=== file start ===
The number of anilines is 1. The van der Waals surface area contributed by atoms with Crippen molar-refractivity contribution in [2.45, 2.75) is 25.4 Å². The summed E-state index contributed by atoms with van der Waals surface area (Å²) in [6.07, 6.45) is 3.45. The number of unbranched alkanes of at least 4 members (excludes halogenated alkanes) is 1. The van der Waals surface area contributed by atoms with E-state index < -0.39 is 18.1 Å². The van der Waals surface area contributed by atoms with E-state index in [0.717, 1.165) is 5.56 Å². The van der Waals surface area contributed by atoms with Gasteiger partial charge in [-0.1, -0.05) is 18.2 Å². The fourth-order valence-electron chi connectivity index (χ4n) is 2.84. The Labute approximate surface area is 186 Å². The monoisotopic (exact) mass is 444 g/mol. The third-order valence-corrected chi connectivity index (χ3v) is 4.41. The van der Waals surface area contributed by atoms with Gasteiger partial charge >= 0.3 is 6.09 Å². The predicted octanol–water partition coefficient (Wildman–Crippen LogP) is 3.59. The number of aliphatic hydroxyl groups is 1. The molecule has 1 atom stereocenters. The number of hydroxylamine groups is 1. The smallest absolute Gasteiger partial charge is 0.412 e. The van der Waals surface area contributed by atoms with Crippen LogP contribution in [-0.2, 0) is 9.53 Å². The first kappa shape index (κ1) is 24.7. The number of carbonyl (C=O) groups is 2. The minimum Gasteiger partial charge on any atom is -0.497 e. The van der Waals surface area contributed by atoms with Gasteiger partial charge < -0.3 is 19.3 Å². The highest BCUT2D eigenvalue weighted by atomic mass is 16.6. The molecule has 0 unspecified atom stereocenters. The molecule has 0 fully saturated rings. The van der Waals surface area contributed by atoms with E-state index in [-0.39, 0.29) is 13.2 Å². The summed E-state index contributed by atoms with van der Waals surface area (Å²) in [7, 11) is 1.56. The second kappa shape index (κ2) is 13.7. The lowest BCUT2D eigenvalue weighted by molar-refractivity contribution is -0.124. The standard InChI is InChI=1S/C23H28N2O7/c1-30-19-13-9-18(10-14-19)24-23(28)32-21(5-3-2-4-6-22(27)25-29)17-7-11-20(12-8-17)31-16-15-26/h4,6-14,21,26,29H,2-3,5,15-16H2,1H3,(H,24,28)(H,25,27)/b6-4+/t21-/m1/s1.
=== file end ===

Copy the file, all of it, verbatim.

The number of anilines is 1. The van der Waals surface area contributed by atoms with Crippen molar-refractivity contribution in [2.45, 2.75) is 25.4 Å². The summed E-state index contributed by atoms with van der Waals surface area (Å²) in [6.07, 6.45) is 3.45. The number of unbranched alkanes of at least 4 members (excludes halogenated alkanes) is 1. The van der Waals surface area contributed by atoms with E-state index < -0.39 is 18.1 Å². The van der Waals surface area contributed by atoms with E-state index in [0.717, 1.165) is 5.56 Å². The van der Waals surface area contributed by atoms with Gasteiger partial charge in [-0.1, -0.05) is 18.2 Å². The fourth-order valence-electron chi connectivity index (χ4n) is 2.84. The Labute approximate surface area is 186 Å². The monoisotopic (exact) mass is 444 g/mol. The third-order valence-corrected chi connectivity index (χ3v) is 4.41. The van der Waals surface area contributed by atoms with Gasteiger partial charge >= 0.3 is 6.09 Å². The predicted octanol–water partition coefficient (Wildman–Crippen LogP) is 3.59. The number of aliphatic hydroxyl groups is 1. The molecule has 1 atom stereocenters. The number of hydroxylamine groups is 1. The smallest absolute Gasteiger partial charge is 0.412 e. The van der Waals surface area contributed by atoms with Crippen LogP contribution in [-0.2, 0) is 9.53 Å². The first kappa shape index (κ1) is 24.7. The number of carbonyl (C=O) groups is 2. The minimum Gasteiger partial charge on any atom is -0.497 e. The van der Waals surface area contributed by atoms with Gasteiger partial charge < -0.3 is 19.3 Å². The highest BCUT2D eigenvalue weighted by atomic mass is 16.6. The molecule has 0 unspecified atom stereocenters. The molecule has 0 fully saturated rings. The van der Waals surface area contributed by atoms with E-state index in [-0.39, 0.29) is 13.2 Å². The summed E-state index contributed by atoms with van der Waals surface area (Å²) in [7, 11) is 1.56. The second kappa shape index (κ2) is 13.7. The lowest BCUT2D eigenvalue weighted by molar-refractivity contribution is -0.124. The standard InChI is InChI=1S/C23H28N2O7/c1-30-19-13-9-18(10-14-19)24-23(28)32-21(5-3-2-4-6-22(27)25-29)17-7-11-20(12-8-17)31-16-15-26/h4,6-14,21,26,29H,2-3,5,15-16H2,1H3,(H,24,28)(H,25,27)/b6-4+/t21-/m1/s1.